‘Hot money’ continues to exit PHL

REUTERS

By Luz Wendy T. Noble, Reporter

MORE SHORT-TERM foreign investments left the Philippines in September, as investors remained wary amid the Delta-driven coronavirus surge.

Foreign portfolio investments — commonly referred to as “hot money” due to the ease by which these flows enter or leave an economy — posted a net outflow of $24.16 million in September, based on data released by the Bangko Sentral ng Pilipinas (BSP) on Thursday.

This is 95% lower than the net outflow of $493.65 million a year earlier but a reversal from the $11.51 million in net inflow seen in August. It was also the smallest net outflow since the $21.58 million seen in March 2015.

For the nine-month period, hot money yielded a net outflow of $459 million, 89% lower than the $4.4 billion in net outflow logged in the same period in 2020.

Inflows in September doubled to $1.188 billion from $594.02 million a year earlier and was higher by 47% than the $806.99 million seen in August.

Meanwhile, gross outflows rose by 11.5% to $1.212 billion from the $1.087 billion in September 2020 and by 52% from the $795.48 million in the previous month.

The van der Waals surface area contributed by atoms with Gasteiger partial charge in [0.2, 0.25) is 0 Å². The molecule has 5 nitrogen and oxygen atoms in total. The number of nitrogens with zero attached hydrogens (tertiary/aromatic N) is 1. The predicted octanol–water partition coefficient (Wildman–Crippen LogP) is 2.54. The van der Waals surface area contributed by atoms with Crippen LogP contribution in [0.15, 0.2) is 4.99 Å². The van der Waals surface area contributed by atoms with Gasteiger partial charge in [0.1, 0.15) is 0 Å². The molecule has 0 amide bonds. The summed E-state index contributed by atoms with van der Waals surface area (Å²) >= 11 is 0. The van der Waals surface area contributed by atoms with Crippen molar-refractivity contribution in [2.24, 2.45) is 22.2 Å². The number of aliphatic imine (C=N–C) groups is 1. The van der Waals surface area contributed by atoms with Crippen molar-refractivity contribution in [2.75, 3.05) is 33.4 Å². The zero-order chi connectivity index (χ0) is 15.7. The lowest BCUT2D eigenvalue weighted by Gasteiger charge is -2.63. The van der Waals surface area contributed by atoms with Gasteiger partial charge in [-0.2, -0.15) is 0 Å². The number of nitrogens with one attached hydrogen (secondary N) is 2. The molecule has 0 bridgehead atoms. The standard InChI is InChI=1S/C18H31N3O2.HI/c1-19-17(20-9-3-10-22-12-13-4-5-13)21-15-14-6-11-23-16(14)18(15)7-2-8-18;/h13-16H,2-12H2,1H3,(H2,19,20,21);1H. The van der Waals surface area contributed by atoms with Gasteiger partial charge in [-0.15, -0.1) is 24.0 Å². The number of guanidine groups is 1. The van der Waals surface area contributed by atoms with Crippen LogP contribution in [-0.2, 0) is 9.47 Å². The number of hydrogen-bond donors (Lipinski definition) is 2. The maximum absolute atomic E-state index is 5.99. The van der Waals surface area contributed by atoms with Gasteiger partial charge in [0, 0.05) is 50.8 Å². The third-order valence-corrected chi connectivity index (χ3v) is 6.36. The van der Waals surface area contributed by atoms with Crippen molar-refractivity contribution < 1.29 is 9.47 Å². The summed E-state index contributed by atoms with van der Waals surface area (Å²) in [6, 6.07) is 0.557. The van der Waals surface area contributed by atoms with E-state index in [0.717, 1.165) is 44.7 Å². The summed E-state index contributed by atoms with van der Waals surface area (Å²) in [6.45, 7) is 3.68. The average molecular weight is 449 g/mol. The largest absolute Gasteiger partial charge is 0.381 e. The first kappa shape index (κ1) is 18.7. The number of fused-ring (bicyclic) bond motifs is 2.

Top five investors in September include the United Kingdom, United States, Switzerland, Hong Kong, and Singapore, which accounted for 84.4% of the investments.

Two-thirds of these funds went into securities listed on the Philippine Stock Exchange, including holding firms, property, telecommunication, food, beverage and tobacco, and utilities. The rest were channeled into peso government securities.

The hot money net outflow in September showed investor sentiment continued to be clouded by uncertainty caused by the pandemic, Asian Institute of Management economist John Paolo R. Rivera said.

“September was still volatile in terms of COVID-19 cases and economic conditions, inflation was surging, interest rate is still low — investor sentiment in September was still low,” Mr. Rivera said in a Viber message.

Meanwhile, international developments including more signals from the US Federal Reserve on its upcoming reduction in asset purchases as well as the debt crisis of China’s Evergrande Group were also areas of concern for investors, Rizal Commercial Banking Corp. Chief Economist Michael L. Ricafort said.

Mr. Rivera is hopeful investor sentiment could improve in the coming months as the country sees a decline in COVID-19 infections.

“The story may change in October onwards as restrictions are relaxed, COVID-19 cases have been decreasing, the economy is more active than before given the new alert levels implemented which is more calibrated than the old system,” Mr. Rivera said.

For this year, the BSP expects hot money to yield a net outflow of $4.3 billion.

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